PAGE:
Renowned architect Frank Gehry has proposed something that legions of movie fans consider heretical: changing the steps of the Philadelphia Museum of Art that were made famous by the movie “Rocky.”
The museum is about to begin a 10-year renovation. Most changes are inside: excavating beneath the east terrace and fountain, doubling exhibit space, filling it with light.
Gehry has also proposed adding a window, carved into the famous steps, so visitors inside the new exhibit space can orient themselves with the city outside.
Rocky runners, the legions who follow Sylvester Stallone’s famous path up the steps in “Rocky,” could still run up each side, but the sweep of the grand staircase would disappear.
It is merely a proposal, everyone at the museum stresses, and a decision on this last piece of the renovation is years away.
“Ten different ways it could go,” said Gehry. “Not a done deal yet. Something to talk about.”
But there already are plenty of people talking about it. The stairs have become a tourist attraction, both for those who just want to see the famous location and runners looking to re-create Rocky’s dash up the steps.
“I think it’s a real shame,” said Darren Brooks, of London, who had just run the steps and was enjoying the experience a second time by watching video of it on his wife’s phone. “You’ve got the view already. Right here. It’s magnificent.”
Mike Kunda, who runs tours culminating at the steps, isn’t happy about the proposal, either.
“The steps are a symbol of hope and inspiration,” he said. “Even though it’s corny, it is what it is.”
Museum officials said that they hope to make the building less intimidating.
“We need to improve the relationship of the museum with the city,” said Mark Rubenstein, a board member who chaired the master-plan review committee. “It’s a city museum, yet for some reason it’s blocked off from the city. The city can’t see in, and people who view art can’t see out.”
He described the museum as a “formidable institution,” one that “scares the hell out of people in the city. And we have to get over that.”
This is exactly how Stallone, who attended Philadelphia’s Lincoln High School, has said he felt when he wrote the screenplay to “Rocky” and created what has become the iconic scene of Rocky running the museum steps.
“The steps were like this magical area, like this intellectual bastion that I would only look at from afar,” Stallone wrote in the foreword to my book, “Rocky Stories: Tales of Love, Hope, and Happiness at America’s Most Famous Steps.” “It almost seemed like another city, like the Acropolis.”
Nobody involved in the original movie expected Rocky running the steps to become a ritual repeated by untold thousands. It just started happening. The Academy Award-winning movie will be 40 years old in 2016, and runners are as prolific as ever.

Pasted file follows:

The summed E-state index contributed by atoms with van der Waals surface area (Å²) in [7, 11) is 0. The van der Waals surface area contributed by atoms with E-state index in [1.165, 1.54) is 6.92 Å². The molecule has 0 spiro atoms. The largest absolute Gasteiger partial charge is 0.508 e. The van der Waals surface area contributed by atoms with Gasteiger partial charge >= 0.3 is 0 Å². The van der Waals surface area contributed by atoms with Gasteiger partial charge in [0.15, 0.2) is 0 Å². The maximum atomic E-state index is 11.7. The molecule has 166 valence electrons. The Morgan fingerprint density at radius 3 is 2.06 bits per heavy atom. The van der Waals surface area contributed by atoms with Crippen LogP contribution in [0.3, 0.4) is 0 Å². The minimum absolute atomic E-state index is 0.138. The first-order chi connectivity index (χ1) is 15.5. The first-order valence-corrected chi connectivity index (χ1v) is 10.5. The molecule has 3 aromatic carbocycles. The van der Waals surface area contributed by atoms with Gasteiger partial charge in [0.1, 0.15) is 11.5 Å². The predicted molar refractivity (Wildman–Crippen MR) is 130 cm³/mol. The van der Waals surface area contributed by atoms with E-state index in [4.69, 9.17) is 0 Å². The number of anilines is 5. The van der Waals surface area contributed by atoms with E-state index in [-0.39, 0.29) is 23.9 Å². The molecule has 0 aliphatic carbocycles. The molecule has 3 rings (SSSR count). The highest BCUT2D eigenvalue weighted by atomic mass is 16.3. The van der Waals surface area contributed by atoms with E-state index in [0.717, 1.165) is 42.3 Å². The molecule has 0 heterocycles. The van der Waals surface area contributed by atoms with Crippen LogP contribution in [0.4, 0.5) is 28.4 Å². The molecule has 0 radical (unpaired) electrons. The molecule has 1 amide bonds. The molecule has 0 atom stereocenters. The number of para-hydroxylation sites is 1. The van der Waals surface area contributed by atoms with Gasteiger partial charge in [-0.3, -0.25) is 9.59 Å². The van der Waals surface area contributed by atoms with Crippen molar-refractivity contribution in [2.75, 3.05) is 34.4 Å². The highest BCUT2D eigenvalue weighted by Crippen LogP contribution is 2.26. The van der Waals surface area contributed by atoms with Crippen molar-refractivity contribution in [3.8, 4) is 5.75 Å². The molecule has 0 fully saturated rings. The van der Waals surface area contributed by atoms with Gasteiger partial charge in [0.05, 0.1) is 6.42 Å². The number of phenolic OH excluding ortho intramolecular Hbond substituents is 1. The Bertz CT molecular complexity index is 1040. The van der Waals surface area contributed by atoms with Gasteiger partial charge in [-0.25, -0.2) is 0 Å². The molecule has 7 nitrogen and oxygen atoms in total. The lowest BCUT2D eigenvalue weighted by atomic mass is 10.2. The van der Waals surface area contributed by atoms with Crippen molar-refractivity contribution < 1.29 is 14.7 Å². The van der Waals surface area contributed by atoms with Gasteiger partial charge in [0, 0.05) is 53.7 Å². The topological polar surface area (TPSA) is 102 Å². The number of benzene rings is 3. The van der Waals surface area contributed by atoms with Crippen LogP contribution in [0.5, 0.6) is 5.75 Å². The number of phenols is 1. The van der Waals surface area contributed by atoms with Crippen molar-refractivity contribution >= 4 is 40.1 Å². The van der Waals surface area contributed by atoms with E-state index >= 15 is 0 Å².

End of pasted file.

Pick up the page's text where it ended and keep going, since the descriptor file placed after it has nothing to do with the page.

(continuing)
The steps are the heart of the Rocky world. Stallone came to understand this. He returns to them in “Rocky II.” A statue is erected in “Rocky III.” He runs them 30 years later, in the same gray sweatsuit, in “Rocky Balboa,” essentially Rocky IV.
Early in the first movie, an out-of-shape Rocky tries running the steps, but can’t make it all the way up. Near the end of the film, a morning before the championship fight, he runs to the top and lifts his arms in triumph.
He is celebrating his own transformation. He has regained his dignity and self-respect, and has realized that his success would have little meaning without the love of Adrian (played by Talia Shire) or friendship with Mick (Burgess Meredith).
In a similar fashion, many of the visitors who run the steps today are celebrating their own achievements or seeking motivation for challenges ahead. We met people who were the first in their family to graduate from college and came to run the steps, or who overcame cancer and came to run the steps, or who got their dream job and came to run the steps.
Some in the Rocky World fear that any alteration to the steps will ruin the experience so meaningful to so many.
David Brownlee, a University of Pennsylvania architectural historian, said that from a preservationist’s point of view — forget about Rocky for a moment — other elements of Gehry’s design may accomplish the museum’s mission without altering the steps. But he applauds the museum for being bold, for asking the question.
“I’m of two minds about this myself,” said museum CEO Timothy Rub, referring to the window. “But what’s been interesting to me is that, of the many people with whom we’ve shared the plan already, a good half of them are really excited about it. The other half say, ‘How can you even imagine messing with the steps?’
“It’s a matter of saying, ‘Here’s an idea. We’re thinking about it. What do you think?’ A museum should prompt these conversations,” Rub said.